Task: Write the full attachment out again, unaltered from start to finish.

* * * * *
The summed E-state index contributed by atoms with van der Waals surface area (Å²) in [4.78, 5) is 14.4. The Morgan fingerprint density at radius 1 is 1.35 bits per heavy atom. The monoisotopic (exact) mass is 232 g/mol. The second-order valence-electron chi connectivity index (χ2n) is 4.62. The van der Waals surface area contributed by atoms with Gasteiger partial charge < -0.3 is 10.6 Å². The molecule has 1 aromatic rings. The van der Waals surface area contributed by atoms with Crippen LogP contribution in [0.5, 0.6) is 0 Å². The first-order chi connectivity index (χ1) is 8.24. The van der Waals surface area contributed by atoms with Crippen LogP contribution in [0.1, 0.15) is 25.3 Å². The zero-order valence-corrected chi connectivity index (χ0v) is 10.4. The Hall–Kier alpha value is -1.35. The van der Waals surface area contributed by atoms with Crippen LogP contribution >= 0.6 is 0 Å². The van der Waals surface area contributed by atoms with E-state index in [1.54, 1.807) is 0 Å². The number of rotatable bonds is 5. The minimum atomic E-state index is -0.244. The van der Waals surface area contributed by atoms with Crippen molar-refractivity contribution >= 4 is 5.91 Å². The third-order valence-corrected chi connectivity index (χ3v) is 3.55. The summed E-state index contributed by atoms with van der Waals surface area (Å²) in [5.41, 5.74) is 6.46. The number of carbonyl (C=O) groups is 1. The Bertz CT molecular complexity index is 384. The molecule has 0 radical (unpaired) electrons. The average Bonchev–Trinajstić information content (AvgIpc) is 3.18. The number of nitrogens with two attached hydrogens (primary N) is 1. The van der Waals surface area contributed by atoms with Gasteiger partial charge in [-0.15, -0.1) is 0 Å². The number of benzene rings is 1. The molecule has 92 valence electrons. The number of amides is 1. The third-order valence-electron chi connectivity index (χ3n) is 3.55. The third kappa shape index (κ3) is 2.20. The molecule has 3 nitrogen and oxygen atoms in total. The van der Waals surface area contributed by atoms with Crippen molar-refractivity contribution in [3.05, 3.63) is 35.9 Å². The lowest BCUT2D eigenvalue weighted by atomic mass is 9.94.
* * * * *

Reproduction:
The summed E-state index contributed by atoms with van der Waals surface area (Å²) in [4.78, 5) is 14.4. The Morgan fingerprint density at radius 1 is 1.35 bits per heavy atom. The monoisotopic (exact) mass is 232 g/mol. The second-order valence-electron chi connectivity index (χ2n) is 4.62. The van der Waals surface area contributed by atoms with Gasteiger partial charge < -0.3 is 10.6 Å². The molecule has 1 aromatic rings. The van der Waals surface area contributed by atoms with Crippen LogP contribution in [0.5, 0.6) is 0 Å². The first-order chi connectivity index (χ1) is 8.24. The van der Waals surface area contributed by atoms with Crippen LogP contribution in [0.1, 0.15) is 25.3 Å². The zero-order valence-corrected chi connectivity index (χ0v) is 10.4. The Hall–Kier alpha value is -1.35. The van der Waals surface area contributed by atoms with Crippen LogP contribution >= 0.6 is 0 Å². The van der Waals surface area contributed by atoms with E-state index in [1.54, 1.807) is 0 Å². The number of rotatable bonds is 5. The minimum atomic E-state index is -0.244. The van der Waals surface area contributed by atoms with Crippen molar-refractivity contribution >= 4 is 5.91 Å². The third-order valence-corrected chi connectivity index (χ3v) is 3.55. The summed E-state index contributed by atoms with van der Waals surface area (Å²) in [5.41, 5.74) is 6.46. The number of carbonyl (C=O) groups is 1. The Bertz CT molecular complexity index is 384. The molecule has 0 radical (unpaired) electrons. The average Bonchev–Trinajstić information content (AvgIpc) is 3.18. The number of nitrogens with two attached hydrogens (primary N) is 1. The van der Waals surface area contributed by atoms with Gasteiger partial charge in [-0.15, -0.1) is 0 Å². The number of benzene rings is 1. The molecule has 92 valence electrons. The number of amides is 1. The third-order valence-electron chi connectivity index (χ3n) is 3.55. The third kappa shape index (κ3) is 2.20. The molecule has 3 nitrogen and oxygen atoms in total. The van der Waals surface area contributed by atoms with Crippen molar-refractivity contribution in [3.05, 3.63) is 35.9 Å². The lowest BCUT2D eigenvalue weighted by atomic mass is 9.94.